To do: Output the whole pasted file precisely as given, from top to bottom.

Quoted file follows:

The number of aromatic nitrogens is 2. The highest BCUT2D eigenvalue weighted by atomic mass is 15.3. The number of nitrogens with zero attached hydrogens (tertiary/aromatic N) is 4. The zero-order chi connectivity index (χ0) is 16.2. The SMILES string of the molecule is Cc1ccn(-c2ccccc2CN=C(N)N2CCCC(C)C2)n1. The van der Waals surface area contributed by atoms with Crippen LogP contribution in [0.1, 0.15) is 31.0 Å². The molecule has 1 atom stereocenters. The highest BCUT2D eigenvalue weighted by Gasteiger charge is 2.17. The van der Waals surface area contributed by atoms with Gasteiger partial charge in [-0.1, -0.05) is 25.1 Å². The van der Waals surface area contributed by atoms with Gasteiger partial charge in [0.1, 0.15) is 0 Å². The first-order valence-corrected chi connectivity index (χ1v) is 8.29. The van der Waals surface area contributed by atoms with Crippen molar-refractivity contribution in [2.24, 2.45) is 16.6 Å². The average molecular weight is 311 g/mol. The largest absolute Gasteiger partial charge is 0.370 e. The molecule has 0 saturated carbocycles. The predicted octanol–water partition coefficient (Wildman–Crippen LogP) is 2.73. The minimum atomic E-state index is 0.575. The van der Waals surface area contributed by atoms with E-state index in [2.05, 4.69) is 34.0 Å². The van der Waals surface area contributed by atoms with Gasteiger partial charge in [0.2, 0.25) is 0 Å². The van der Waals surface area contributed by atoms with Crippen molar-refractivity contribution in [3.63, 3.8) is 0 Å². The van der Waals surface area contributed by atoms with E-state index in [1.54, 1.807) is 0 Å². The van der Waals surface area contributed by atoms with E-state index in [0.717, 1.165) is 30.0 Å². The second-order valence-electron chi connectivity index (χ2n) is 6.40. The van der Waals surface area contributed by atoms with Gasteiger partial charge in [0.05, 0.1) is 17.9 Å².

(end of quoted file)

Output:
The number of aromatic nitrogens is 2. The highest BCUT2D eigenvalue weighted by atomic mass is 15.3. The number of nitrogens with zero attached hydrogens (tertiary/aromatic N) is 4. The zero-order chi connectivity index (χ0) is 16.2. The SMILES string of the molecule is Cc1ccn(-c2ccccc2CN=C(N)N2CCCC(C)C2)n1. The van der Waals surface area contributed by atoms with Crippen LogP contribution in [0.1, 0.15) is 31.0 Å². The molecule has 1 atom stereocenters. The highest BCUT2D eigenvalue weighted by Gasteiger charge is 2.17. The van der Waals surface area contributed by atoms with Gasteiger partial charge in [-0.1, -0.05) is 25.1 Å². The van der Waals surface area contributed by atoms with Gasteiger partial charge in [0.1, 0.15) is 0 Å². The first-order valence-corrected chi connectivity index (χ1v) is 8.29. The van der Waals surface area contributed by atoms with Crippen molar-refractivity contribution in [2.24, 2.45) is 16.6 Å². The average molecular weight is 311 g/mol. The largest absolute Gasteiger partial charge is 0.370 e. The molecule has 0 saturated carbocycles. The predicted octanol–water partition coefficient (Wildman–Crippen LogP) is 2.73. The minimum atomic E-state index is 0.575. The van der Waals surface area contributed by atoms with E-state index in [2.05, 4.69) is 34.0 Å². The van der Waals surface area contributed by atoms with Gasteiger partial charge in [0.2, 0.25) is 0 Å². The van der Waals surface area contributed by atoms with Crippen molar-refractivity contribution in [3.63, 3.8) is 0 Å². The van der Waals surface area contributed by atoms with E-state index in [1.54, 1.807) is 0 Å². The van der Waals surface area contributed by atoms with E-state index in [0.717, 1.165) is 30.0 Å². The second-order valence-electron chi connectivity index (χ2n) is 6.40. The van der Waals surface area contributed by atoms with Gasteiger partial charge in [0.05, 0.1) is 17.9 Å².